If you have a lone scout team moving ahead of or to the flank of a larger formation, then that unit needs to stop or pause for a listening halt every turn...  I usually will pause these teams for between 15 and 30 seconds to give them a longer window of opportunity to "listen" for enemy sound contacts.

Following is a composite image from my CMRT BETA AAR illustrating all of the movement orders for an entire platoon that is scouting the woods they are moving through... it shows built in Listening Halts, and how I set movement on short movement legs in order to ensure at least one team from each squad was stationary while the others were moving.

Often one sound contact is enough for a player to get a good feel for an enemy unit's position.. as shown in this image from my CMRT Germans v Russian SMGs in Woods AAR .  In this game, after this contact ran into one of my units, I moved one team back (as illustrated by the blue arrow and created a kill-sack my opponent walked into over the next couple of turns... no sound contacts were visible so I determined I could leave all of my other units in position.

Several sound contacts can tell you a lot about enemy intent and concentrations, as in this image, (from the same AAR), showing (top) beginning of the turn (no contacts), and the end of turn (with several sound contacts).

A lot can be done with this information.

In this following image, again from the same AAR, I have identified, through sound contacts, my opponent's entire deployment.  At this stage of the fight, I don't think he had a good feel for my unit positions at all.

On the left in this image I had two teams using listening halts as they scouted the woods they were in, but after finding none and after identifying the sound contacts as shown, I could safely determine that my opponent had stuffed everything on my right side and could then, with this information advantage, start to plan for my reserves to launch a flanking counter-attack.

December 04, 2018

PBEM Tactical Problem 02 - Strongpoint!


~ Russian Defense ~

German player must assault and clear the heavily mined enemy strongpoint through very restricted terrain, time is short as enemy reinforcements are close.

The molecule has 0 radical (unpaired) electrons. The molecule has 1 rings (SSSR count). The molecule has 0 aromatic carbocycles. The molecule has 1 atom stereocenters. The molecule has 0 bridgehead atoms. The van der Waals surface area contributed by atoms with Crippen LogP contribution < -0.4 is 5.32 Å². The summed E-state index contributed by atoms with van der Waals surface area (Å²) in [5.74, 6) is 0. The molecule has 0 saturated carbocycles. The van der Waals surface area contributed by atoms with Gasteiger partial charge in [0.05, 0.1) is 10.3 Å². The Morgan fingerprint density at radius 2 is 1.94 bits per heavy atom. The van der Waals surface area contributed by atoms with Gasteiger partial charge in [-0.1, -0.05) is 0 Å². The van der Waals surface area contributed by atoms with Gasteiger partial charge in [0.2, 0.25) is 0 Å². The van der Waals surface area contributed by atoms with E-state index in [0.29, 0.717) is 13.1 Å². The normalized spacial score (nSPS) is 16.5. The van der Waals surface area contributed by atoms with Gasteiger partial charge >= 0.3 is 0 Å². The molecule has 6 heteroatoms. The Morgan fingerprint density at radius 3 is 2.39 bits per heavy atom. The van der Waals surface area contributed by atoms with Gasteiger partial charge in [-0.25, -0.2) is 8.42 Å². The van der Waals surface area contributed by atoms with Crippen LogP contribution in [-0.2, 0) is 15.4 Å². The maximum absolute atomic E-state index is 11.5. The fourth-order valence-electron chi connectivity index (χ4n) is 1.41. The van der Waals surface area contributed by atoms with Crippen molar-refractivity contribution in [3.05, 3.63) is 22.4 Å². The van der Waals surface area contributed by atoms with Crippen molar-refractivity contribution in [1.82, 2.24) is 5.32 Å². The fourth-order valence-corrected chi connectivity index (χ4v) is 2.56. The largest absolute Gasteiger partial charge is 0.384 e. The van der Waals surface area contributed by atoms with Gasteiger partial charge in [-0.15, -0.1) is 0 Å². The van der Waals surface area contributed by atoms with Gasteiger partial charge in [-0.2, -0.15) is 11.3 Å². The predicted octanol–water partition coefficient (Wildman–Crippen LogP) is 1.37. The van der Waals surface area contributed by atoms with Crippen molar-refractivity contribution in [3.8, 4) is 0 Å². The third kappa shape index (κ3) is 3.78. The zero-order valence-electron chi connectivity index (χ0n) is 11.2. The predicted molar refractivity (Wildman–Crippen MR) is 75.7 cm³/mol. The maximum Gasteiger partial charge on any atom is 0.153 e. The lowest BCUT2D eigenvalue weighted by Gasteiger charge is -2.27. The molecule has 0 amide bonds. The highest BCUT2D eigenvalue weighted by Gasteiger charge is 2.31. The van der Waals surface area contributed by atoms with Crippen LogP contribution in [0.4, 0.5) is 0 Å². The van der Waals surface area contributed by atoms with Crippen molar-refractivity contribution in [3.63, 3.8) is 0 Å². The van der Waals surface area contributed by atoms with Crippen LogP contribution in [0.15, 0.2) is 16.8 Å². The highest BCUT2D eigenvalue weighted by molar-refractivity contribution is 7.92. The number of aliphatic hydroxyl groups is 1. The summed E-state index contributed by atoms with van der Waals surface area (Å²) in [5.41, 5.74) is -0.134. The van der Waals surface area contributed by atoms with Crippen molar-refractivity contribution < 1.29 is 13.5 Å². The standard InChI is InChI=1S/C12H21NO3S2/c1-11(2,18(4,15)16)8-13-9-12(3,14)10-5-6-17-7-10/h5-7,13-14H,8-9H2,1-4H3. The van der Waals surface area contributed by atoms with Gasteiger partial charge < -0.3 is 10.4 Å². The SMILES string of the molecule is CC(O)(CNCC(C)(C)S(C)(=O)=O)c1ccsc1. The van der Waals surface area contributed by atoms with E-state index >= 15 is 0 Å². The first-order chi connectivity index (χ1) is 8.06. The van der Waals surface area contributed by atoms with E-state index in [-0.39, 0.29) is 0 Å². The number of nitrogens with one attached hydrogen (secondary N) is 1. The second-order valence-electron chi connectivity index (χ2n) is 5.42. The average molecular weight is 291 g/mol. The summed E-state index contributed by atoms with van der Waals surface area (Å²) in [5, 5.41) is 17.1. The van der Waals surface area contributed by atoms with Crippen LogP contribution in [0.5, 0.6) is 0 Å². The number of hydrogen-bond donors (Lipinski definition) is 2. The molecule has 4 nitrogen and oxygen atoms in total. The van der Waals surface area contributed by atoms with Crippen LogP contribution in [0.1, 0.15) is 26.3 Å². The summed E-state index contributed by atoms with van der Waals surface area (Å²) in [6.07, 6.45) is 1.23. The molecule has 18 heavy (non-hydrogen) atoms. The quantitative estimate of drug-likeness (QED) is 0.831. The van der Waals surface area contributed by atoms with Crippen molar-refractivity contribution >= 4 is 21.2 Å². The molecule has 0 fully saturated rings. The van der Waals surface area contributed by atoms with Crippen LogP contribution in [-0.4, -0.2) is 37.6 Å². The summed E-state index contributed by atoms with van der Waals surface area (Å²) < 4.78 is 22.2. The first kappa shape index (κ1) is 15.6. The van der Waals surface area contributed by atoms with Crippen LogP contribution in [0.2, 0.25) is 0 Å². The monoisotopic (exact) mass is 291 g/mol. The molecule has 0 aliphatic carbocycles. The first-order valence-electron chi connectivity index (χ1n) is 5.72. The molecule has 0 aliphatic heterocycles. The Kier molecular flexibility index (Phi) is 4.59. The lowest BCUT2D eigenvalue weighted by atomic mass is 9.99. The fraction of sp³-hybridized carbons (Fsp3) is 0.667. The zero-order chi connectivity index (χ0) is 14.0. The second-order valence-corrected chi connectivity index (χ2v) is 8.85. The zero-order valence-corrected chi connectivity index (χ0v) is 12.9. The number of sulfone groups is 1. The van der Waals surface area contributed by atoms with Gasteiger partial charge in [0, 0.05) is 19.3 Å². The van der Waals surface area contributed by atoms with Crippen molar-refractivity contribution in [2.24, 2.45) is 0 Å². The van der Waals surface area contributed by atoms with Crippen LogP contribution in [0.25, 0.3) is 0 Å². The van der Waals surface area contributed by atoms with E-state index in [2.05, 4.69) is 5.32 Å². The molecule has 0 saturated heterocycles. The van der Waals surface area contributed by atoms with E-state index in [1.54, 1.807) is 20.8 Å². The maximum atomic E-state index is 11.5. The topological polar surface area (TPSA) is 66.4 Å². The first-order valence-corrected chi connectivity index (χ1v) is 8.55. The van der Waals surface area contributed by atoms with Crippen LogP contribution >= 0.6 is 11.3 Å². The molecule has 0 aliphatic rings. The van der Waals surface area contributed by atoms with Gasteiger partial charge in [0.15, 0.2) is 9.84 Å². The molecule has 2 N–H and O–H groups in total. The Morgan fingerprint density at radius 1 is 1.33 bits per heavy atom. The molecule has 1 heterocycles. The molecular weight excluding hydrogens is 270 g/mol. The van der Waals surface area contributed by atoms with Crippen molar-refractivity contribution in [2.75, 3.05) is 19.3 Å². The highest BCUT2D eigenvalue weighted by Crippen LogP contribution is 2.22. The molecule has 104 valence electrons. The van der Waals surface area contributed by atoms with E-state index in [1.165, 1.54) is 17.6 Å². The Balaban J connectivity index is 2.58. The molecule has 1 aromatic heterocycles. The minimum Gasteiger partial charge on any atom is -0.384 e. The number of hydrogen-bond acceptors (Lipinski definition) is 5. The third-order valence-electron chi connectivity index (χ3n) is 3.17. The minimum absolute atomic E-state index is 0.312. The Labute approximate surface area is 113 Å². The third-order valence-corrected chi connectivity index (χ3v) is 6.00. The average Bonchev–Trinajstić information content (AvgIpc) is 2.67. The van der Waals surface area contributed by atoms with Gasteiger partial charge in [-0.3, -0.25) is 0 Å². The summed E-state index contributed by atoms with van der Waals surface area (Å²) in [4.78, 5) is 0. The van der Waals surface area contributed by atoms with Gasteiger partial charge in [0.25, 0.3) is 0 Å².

Russian player must defend at all costs and counterattack with reserves, if they arrive in time.

Time: 30 Minutes

  • Russian Player: Moderate 
  • German Player: Advanced 

Game: CMRT

Author: Bil Hardenberger

Download Link:  PBEM 02 - Strongpoint!

For best results, use the CMRT Threat Icons

November 30, 2018

Threat Based Floating Icons

Download links are at the bottom of the post.

When the military uses tactical map symbols, friendly units are always represented by rectangular symbols:

 Threat force unit icons are always represented by diamond shaped symbols:

This set of floating icons for the World War 2 Combat Mission games is intended to bring that same functionality to the average player.  The following key illustrates how this will work.  

Designed specifically as a companion to the PBEM Tactical Problems, this set of icons is an improved version of the Modern Style icons I recently released.  If you don't want to use this functionality but would like to use the latest and best icons, grab just the Playing as Allies folder and it will give you the latest icon set and will work as they always have.

Note that so far I have completed Threat icons for CMBN, CMRT, and CMFB.  Thee CMFI icons are a work in progress (just need to finish up the Italians).  I will also be creating a set for CMSF2 and CMBS down the road.  

How does this work?  Prior to starting a game, I click on a shortcut on my desktop (which I have created for each game's mod folder (specifically to the folder where these icons are located)).  This will open the mod folder:
Note in the above example it is setup as if you will be playing the Allies.

  1. If it was previously unzipped DELETE Folder for side you are fighting against - i.e. if you are playing the Americans, then you will delete the Bil's Icons - PLAYING AXIS folder
  2. UNZIP Folder for side you are playing - i.e. if you are playing the Americans, then you will unzip the Bil's Icons - PLAYING ALLIES zip file 
  3. Only ONE of the two ZIP FILES should be unzipped at a time
Most importantly:


WW2 Combat Mission Download Links:  

November 29, 2018

PBEM Tactical Problem 01 - A Rifle Behind Every Tree

A Rifle Behind Every Tree

~ Movement to Contact ~

Each player is responsible for identifying key terrain and adjusting initial plan depending on how enemy contact evolves throughout the scenario. The main objective(s) is or are hidden for both sides, players are expected to identify it or them in their key terrain analysis.

See the in-game scenario briefing for scenario details on each side.

Time: 30 minutes.

  • US Player: Advanced 
  • German Player: Advanced 
Game:  CMFB

Author: Todd Justice (ScoutPL)

Download Link:  PBEM TP01 - A Rifle Behind Every Tree

For best results use the CMFB Threat Icons